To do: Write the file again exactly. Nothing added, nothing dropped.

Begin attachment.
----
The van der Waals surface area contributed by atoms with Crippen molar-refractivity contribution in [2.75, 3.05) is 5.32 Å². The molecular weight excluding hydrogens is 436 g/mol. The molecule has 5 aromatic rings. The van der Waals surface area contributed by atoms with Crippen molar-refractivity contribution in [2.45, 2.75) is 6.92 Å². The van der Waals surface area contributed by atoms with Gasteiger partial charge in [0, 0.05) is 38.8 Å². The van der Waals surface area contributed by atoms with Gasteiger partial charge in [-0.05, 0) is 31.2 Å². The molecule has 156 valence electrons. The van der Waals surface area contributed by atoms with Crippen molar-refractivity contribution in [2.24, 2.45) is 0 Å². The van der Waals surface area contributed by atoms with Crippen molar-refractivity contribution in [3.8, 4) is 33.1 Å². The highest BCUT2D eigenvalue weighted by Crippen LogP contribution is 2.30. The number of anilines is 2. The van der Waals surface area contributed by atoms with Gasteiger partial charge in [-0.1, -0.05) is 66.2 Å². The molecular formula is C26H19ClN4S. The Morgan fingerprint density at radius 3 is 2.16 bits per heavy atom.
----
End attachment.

The van der Waals surface area contributed by atoms with Crippen molar-refractivity contribution in [2.75, 3.05) is 5.32 Å². The molecular weight excluding hydrogens is 436 g/mol. The molecule has 5 aromatic rings. The van der Waals surface area contributed by atoms with Crippen molar-refractivity contribution in [2.45, 2.75) is 6.92 Å². The van der Waals surface area contributed by atoms with Gasteiger partial charge in [0, 0.05) is 38.8 Å². The van der Waals surface area contributed by atoms with Gasteiger partial charge in [-0.05, 0) is 31.2 Å². The molecule has 156 valence electrons. The van der Waals surface area contributed by atoms with Crippen molar-refractivity contribution in [2.24, 2.45) is 0 Å². The van der Waals surface area contributed by atoms with Crippen molar-refractivity contribution in [3.8, 4) is 33.1 Å². The highest BCUT2D eigenvalue weighted by Crippen LogP contribution is 2.30. The number of anilines is 2. The van der Waals surface area contributed by atoms with Gasteiger partial charge in [-0.1, -0.05) is 66.2 Å². The molecular formula is C26H19ClN4S. The Morgan fingerprint density at radius 3 is 2.16 bits per heavy atom.